Jaguar cichlids are a large cichlid native to freshwater habitats in Central America, where they are found from Honduras to Costa Rica. The scientific name or species name refers to Lake Managua in Nicaragua from where the holotype was obtained. This cichlid is also a food fish and is also found in the aquarium trade where it has a number of common nicknames including the jaguar cichlid, managuense cichlid or managua cichlid, guapote tigre, Aztec cichlid, spotted guapote and jaguar guapote.
Managuensis are a very popular species of its genus and is kept in community tanks with other large cichlids like Midas cichlids. As with all members of the genus, the jaguar cichlid is a large, aggressive and territorial member of the Cichlidae. Jaguar cichlids display a shade of yellow/bronze throughout the body. This yellow coloration is then scattered with vivid black spots which are seen all along the flanks and gill plates. There is a series of several large black dots then run horizontally along the lateral line area. The fins are often a dark to black coloration, especially when in spawning coloration.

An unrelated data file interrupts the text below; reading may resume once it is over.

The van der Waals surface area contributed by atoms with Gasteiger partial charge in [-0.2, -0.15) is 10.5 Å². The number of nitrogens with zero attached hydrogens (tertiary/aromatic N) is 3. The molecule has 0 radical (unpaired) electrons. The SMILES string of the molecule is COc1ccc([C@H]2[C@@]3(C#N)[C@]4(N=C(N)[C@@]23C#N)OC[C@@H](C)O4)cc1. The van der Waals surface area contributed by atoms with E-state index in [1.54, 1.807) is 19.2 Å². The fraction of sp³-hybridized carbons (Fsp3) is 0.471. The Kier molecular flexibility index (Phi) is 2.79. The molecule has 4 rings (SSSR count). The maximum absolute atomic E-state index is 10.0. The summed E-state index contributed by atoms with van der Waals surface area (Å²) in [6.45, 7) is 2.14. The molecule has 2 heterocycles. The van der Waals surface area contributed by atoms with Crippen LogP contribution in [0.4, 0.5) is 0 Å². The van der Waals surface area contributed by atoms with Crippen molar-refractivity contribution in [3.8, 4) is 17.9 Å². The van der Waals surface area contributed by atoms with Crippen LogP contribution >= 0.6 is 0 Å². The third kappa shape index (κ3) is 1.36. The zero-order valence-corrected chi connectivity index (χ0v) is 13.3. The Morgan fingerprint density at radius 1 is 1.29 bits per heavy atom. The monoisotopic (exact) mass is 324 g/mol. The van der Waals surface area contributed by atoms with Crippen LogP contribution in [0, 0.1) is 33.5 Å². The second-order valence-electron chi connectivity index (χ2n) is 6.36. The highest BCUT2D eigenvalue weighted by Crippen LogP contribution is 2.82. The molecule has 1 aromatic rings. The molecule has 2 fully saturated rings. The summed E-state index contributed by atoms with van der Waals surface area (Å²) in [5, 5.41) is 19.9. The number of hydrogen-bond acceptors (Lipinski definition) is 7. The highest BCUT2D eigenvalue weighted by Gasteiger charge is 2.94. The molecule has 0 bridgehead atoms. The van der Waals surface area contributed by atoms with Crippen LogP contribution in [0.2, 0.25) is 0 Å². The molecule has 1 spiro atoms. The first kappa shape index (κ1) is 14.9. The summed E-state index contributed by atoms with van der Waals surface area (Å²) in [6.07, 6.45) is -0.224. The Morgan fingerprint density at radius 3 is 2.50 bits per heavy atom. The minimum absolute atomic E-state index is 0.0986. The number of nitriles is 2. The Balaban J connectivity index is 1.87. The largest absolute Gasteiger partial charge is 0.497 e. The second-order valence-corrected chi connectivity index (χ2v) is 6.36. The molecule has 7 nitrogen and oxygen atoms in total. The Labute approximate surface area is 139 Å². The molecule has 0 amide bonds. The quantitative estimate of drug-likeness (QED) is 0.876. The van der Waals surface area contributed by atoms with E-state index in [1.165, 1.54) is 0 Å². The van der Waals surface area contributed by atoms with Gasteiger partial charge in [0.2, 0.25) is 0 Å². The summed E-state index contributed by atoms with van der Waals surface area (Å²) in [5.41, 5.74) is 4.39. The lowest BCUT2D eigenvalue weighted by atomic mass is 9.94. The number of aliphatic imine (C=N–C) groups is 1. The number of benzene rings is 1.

The female is similarly colored, but generally smaller than the male. The female will also lack the elongated extensions to the dorsal fins. It is highly advisable that a breeding pair of jaguar cichlids, or any other member of the Parachromis, are kept isolated in a breeding tank, with the exception of very large aquaria, as a breeding pair will become hyper-aggressive, and pose great danger to any other fish in the aquarium.